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As we proceeded, the timid approach of twilight became more perceptible; the intense blue of the sky began to soften; the smaller stars, like little children, went first to rest; the sister beams of the Pleiades soon melted together; but the bright constellations of the west and north remained unchanged. Steadily the wondrous transfiguration went on. Hands of angels hidden from mortal eyes shifted the scenery of the heavens; the glories of night dissolved into the glories of the dawn. The blue sky now turned more softly gray; the great watch-stars shut up their holy eyes; the east began to kindle. Faint streaks of purple soon blushed along the sky; the whole celestial concave was filled with the inflowing tides of the morning light, which came pouring down from above in one great ocean of radiance; till at length, as we reached the Blue Hills, a flash of purple fire blazed out from above the horizon, and turned the dewy tear-drops of flower and leaf into rubies and diamonds. In a few seconds the everlasting gates of the morning were thrown wide open, and the lord of day, arrayed in glories too severe for the gaze of man, began his state.



Paddy McCabe was dying one day,

And Father Molloy he came to confess him; Paddy prayed hard he would make no delay,

But forgive him his sins and make haste for to bless him. "First tell me your sins," says Father Molloy, "For I'm thinking you've not been a very good boy."

"Oh," says Paddy, "so late in the evenin' I fear
"Twould trouble you such a long story to hear,
For you've ten long miles o'er the mountain to go,
While the road I've to travel 's much longer, you know:
So give us your blessin' and get in the saddle;
To tell all my sins my poor brain it would addle;
And the docthor gave ordhers to keep me so quiet-
'Twould disturb me to tell all my sins, if I'd thry it—

And your Reverence has towld us unless we tell all
'Tis worse than not makin' confession at all:
So I'll say, in a word, I'm no very good boy,
And therefore, your blessin', sweet Father Molloy.""
"Well, I'll read from a book," says Father Molloy,
"The manifold sins that humanity 's heir to;
And when you hear those that your conscience annoy,

You'l just squeeze my hand, as acknowledging thereto."
Then the Father began the dark roll of iniquity,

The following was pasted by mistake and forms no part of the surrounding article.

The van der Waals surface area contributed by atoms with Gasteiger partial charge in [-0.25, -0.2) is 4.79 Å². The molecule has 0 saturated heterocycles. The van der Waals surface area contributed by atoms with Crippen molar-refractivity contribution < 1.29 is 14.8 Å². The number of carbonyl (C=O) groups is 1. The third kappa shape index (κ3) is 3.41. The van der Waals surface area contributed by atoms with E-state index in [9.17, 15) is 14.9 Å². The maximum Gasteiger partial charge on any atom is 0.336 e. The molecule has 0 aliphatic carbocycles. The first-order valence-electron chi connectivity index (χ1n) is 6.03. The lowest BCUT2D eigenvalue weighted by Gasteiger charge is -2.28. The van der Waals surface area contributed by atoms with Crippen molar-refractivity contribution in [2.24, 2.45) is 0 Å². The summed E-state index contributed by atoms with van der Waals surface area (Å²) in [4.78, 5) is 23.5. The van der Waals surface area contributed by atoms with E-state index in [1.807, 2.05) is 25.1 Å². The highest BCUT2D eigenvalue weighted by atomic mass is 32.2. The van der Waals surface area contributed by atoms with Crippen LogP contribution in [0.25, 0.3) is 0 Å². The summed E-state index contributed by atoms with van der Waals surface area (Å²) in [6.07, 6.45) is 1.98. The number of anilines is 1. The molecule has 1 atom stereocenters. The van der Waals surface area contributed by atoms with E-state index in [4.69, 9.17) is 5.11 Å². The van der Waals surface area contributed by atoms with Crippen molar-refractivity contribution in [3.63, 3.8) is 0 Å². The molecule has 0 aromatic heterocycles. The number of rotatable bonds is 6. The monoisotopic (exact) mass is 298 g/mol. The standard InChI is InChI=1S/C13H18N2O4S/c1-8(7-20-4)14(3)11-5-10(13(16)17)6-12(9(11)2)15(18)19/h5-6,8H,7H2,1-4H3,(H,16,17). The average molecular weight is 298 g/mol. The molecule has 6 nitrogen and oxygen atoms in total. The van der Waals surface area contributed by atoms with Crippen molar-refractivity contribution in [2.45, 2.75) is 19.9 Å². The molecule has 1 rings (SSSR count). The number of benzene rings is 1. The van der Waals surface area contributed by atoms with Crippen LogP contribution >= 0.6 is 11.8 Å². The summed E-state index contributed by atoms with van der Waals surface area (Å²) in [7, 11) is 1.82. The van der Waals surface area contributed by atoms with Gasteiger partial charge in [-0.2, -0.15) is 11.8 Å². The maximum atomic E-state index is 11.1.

And Paddy, thereat, felt his conscience grow rickety,
And he gave such a squeeze that the priest gave a roar-


Oh, murdher!" says Paddy, "don't read any more;
For if you keep readin', by all that is thrue,

Your Reverence's fist will be soon black and blue;
Besides, to be troubled my conscience begins,

That your Reverence should have any hand in my sins.
So you'd better suppose I committed them all—

For whether they're great ones, or whether they're small,
Or if they're a dozen, or if they're four-score,

'Tis your Reverence knows how to absolve them, asthore: So I'll say, in a word, I'm no very good boy, And therefore, your blessin', sweet Father Molloy."

"Well," says Father Molloy, "if your sins I forgive,
So you must forgive all your enemies truly,
And promise me also that, if you should live,

You'll leave off your old tricks, and begin to live newly."

"I forgive ev'rybody," says Pat, with a groan,


I can


Except that big vagabone, Micky Malone; And him I will murdher if ever "Tut, tut!" says the priest, "you're a very bad man; For without your forgiveness, and also repentance, You'll ne'er go to heaven, and that is my sentence." "Pooh!" says Paddy McCabe, "that's a very hard case. With your Reverence and heaven I'm content to make pace: But with heaven and your Reverence I wondher-och hone, You would think of comparin' that blackguard, Malone. But since I'm hard pressed and that I must forgive, I forgive-if I die; but as sure as I live That ugly blackguard I will surely desthray So now for your blessin', sweet Father Molley!


Three shining, silken rings of hair
I'm gazing fondly on to-day,
Yet sadly too; for they declare
That all things lovely pass away:

That friends, like flowers, spring and bloom,
Like flowers they wither, droop, and fall;
We lay them gently in the tomb
Which time holds open for us all,
And turn away in grief, to find

There's naught but memory left behind.

This little flaxen curl I hold,
Carries me back full many a day
To boyhood, when, both free and bold,
I cared for naught save fun and play.
As standing up one day in school,

Beside a rosy, blue-eyed girl,
I, quite unmindful of the rule,
Whispering asked her for a curl.
She shook her head; and then, in strife,
I severed this one with my knife.